The Works of Charles Lamb: In Two Parts, 第 2 卷

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C. and J. Ollier, 1818

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第 19 頁 - O, for my sake do you with Fortune chide, The guilty goddess of my harmful deeds, That did not better for my life provide Than public means which public manners breeds. Thence comes it that my name receives a brand, And almost thence my nature is subdued To what it works in, like the dyer's hand...
第 142 頁 - But man is a noble animal, splendid in ashes, and pompous in the grave, solemnizing nativities and deaths with equal lustre, nor omitting ceremonies of bravery in the infamy of his nature.
第 37 頁 - Specimens of English Dramatic Poets who lived about the time of Shakspeare...
第 25 頁 - The greatness of Lear is not in corporal dimension, but in intellectual : the explosions of his passion are terrible as a volcano : they are storms turning up and disclosing to the bottom that sea, his mind, with all its vast riches.
第 86 頁 - Doctors, and their servants (so that the remnant of the body would not hold out a bone amongst so many hands), take what was left out of the grave, and burnt them to ashes, and cast them into Swift, a neighbouring brook, running hard by. Thus this brook...
第 64 頁 - He would have made a great epic poet, if indeed he has not abundantly shown himself to be one ; for his Homer is not so properly a translation as the stories of Achilles and Ulysses re-written.
第 26 頁 - What gesture shall we appropriate to this ? What has the voice or the eye to do with such things ? But the play is beyond all art, as the tamperings with it shew : it is too hard and stony : it must have love-scenes, and a happy ending.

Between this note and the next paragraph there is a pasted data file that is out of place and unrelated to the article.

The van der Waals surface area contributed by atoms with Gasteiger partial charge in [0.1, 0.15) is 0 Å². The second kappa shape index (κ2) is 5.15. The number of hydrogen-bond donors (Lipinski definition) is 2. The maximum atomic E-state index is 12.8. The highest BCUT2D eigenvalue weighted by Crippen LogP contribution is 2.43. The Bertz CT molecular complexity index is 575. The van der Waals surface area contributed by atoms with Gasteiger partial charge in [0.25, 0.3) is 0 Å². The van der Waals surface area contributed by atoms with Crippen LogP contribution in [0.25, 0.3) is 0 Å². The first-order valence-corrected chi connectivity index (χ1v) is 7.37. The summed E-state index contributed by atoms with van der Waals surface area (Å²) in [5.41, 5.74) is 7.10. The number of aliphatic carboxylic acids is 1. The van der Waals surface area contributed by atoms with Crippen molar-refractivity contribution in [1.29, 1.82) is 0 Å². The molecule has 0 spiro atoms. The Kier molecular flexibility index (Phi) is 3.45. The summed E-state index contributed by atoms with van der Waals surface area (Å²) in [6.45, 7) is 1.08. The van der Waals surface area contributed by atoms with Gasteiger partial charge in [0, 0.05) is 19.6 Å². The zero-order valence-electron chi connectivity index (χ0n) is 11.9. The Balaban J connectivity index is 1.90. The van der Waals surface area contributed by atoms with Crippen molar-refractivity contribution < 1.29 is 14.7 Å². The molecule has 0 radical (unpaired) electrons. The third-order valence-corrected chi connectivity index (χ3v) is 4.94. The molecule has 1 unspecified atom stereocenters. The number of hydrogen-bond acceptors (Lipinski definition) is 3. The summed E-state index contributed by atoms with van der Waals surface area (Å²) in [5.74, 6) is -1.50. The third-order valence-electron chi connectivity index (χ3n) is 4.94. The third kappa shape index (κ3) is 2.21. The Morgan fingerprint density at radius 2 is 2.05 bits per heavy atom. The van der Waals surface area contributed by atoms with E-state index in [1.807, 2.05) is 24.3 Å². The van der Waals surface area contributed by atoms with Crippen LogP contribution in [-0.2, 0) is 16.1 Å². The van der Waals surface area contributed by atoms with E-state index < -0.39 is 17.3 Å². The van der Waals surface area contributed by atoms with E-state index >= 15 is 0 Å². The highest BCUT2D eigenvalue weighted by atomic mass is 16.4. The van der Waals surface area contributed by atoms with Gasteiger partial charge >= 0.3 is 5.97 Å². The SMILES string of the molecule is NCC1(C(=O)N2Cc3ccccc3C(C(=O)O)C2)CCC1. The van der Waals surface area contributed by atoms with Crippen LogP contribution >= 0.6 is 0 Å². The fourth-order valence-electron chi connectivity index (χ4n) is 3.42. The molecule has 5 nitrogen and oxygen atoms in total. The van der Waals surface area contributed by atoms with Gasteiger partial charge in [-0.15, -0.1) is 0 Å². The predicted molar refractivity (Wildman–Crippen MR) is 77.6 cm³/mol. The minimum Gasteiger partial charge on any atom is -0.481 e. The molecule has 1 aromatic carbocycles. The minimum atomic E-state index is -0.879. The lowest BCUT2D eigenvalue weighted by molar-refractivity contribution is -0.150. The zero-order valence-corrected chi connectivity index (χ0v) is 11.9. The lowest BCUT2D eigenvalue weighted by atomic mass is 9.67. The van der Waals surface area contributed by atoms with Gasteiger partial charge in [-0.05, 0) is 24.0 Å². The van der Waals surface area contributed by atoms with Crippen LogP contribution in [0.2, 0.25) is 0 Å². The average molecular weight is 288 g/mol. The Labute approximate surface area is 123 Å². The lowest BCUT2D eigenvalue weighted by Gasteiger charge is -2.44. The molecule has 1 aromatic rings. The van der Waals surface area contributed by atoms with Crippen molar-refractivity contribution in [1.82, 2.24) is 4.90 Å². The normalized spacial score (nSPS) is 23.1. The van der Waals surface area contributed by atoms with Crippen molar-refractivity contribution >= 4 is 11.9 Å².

第 22 頁 - The truth is, the characters of Shakspeare are so much the objects of meditation rather than of interest or curiosity as to their actions, that while we are reading any of his great criminal characters, — Macbeth, Richard, even lago, — we think not so much of the crimes which they commit, as of the ambition, the aspiring spirit, the intellectual activity, which prompts them to overleap these moral fences.
第 183 頁 - I am no way facetious, nor disposed for the mirth and galliardize of company; yet in one dream I can compose a whole comedy, behold the action, apprehend the jests, and laugh myself awake at the conceits thereof.
第 4 頁 - But such is the instantaneous nature of the impressions which we take in at the eye and ear at a playhouse, compared with the slow apprehension often-times of the understanding in reading, that we are apt not only to sink the play-writer in the consideration which we pay to the actor, but even to identify in our minds in a perverse manner the actor with the character which he represents. It is difficult for a frequent play-goer to disembarrass the idea of Hamlet from the person and voice of Mr K[emble]....

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